February 13th, 2017
When I was first arrested and remanded to the U.S. Marshals a year ago, I expected quite a journey through the federal justice system. Still nothing could have prepared me for the actual odyssey ahead.
After starting out by spending a couple weeks at FDC Miami, followed by a week at the Federal Transfer Center in Oklahoma City, my second flight on “ConAir,” landed me at MDC Brooklyn. There, packed into a tiny holding cell, two members of violent street gangs quickly discovered each other among the rest of us dozen or so human sardines and a brutal fist fight broke out in a tightly enclosed space. Then, after being moved to a housing unit, I found myself sleeping right next to a cell that seems perpetually corded off by crime scene tape. What exactly happened in there and how long ago those events transpired are sources of speculation, controversy, and gossip among federal inmates across the Northeast; the prison equivalent of camp fire stories. I didn’t tell my wife about the altercation, nor the mystery cell at the time, as I didn’t want to worry her.
Though much of the facility was in an obvious state of disrepair, I wasn’t at MDC Brooklyn long enough to run into the grave issues recently uncovered there by journalists. Nor did I know that late last year a judge would refuse to order a defendant held there pending trial, but rather would summon the local US Attorney to answer for its squalid conditions. Instead, I boarded a bus, shackled and chained as we always are, bound for the private Donald W. Wyatt Detention Facility in Rhode Island.
I would spend the next 9 months at “Wyatt,” where I would begin my 100-day hunger strike on behalf of abused children and victims of political prosecutions, like the late Aaron Swartz. Before I arrived, I was already aware of the ACLU’s detailing of the tragic abuse and preventable death of fellow technologist and whistleblower Hiu Lui “Jason” Ng at the facility. I also knew that underpaid and overworked officers had sued Wyatt over unfair Employment Practices. Like Ng, I had to fight much too hard to go to the hospital, and worse yet, my attorneys were told I had not requested such care when in fact I had done so repeatedly, even on video.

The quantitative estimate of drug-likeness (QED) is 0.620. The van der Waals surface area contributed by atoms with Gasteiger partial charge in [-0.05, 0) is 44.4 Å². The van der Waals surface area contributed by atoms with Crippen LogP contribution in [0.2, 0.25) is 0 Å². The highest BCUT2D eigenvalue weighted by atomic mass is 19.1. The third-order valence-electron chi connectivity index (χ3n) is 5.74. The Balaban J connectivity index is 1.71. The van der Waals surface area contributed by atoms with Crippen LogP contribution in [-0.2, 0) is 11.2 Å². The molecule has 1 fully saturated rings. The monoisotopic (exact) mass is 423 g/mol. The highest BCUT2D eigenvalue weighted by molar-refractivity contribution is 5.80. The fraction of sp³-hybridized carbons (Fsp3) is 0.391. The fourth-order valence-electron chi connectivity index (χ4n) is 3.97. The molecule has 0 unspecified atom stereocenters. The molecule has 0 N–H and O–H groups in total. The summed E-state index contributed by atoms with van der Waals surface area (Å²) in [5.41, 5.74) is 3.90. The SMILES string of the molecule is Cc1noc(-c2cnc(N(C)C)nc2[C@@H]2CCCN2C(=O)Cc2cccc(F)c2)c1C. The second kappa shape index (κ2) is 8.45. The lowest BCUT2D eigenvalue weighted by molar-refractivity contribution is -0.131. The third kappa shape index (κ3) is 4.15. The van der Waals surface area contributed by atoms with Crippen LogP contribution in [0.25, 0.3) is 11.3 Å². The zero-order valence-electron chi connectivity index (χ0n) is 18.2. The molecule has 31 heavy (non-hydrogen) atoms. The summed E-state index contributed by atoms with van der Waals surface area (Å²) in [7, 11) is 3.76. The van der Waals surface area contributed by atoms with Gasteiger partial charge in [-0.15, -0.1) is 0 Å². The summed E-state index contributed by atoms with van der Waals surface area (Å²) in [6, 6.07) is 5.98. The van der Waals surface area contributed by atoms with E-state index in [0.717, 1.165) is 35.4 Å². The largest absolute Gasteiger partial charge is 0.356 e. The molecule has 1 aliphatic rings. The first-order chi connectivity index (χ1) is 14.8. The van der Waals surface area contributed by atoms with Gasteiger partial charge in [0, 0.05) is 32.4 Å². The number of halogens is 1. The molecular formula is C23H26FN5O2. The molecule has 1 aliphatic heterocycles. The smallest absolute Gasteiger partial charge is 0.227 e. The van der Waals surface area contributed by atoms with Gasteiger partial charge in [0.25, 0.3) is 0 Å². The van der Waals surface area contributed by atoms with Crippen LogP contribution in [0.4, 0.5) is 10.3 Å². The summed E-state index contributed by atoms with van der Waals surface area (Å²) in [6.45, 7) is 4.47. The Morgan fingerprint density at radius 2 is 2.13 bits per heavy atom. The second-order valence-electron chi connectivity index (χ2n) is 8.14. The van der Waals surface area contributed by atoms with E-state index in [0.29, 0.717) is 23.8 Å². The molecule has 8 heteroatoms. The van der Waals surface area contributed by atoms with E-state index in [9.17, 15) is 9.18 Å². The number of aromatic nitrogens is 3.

April 4th, 2017
Had you heard of Aaron Swartz, the last activist the previous administration pursued on hacking charges in Boston? Did you know the Boston U.S. attorney’s office brutally persecuted him until he took his own life in 2013, and that the two main people in charge of that travesty, Carmen Ortiz and Steve Heymann, are now considered notorious, as over 61,000 people signed whitehouse.gov petitions to have them fired? Did you know they dishonestly compared Aaron to a rapist? Did you watch the congressional oversight hearings that resulted? Did you know Carmen Ortiz and Adam J. Bookbinder, another prosecutor who was around during the Swartz tragedy, were the ones to indict me under the same law, and there are untruths in sworn paperwork used against me as well?
Is it true that the real reason you pursued Swartz was political payback for his work for WikiLeaks and PACER alternatives?
When your prosecutors told my attorneys they have planned to move to block me from even arguing, that I acted “ in the defense of others, ” was that in the interest of justice? Is justice really what the Obama administration was pursuing in my case and Aaron’s, or were they simply furthering the goals of political allies? Are you aware of the implications for the Second Amendment of stopping juries from considering “the defense of others”?
A true story, Martin “Marty” Gottesfeld and his new girlfriend Diana have just moved in and started a life together. Diana mentions her youngest brother, Mitch, has run away in order to escape the draconian Logan River Academy. Upon his capture and return, she tries to contact her brother repeatedly, but the school will not allow them a phone call, nor will his therapist return her increasingly concerned messages.
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Imprisoned activist explains how hunger strikes can bring change.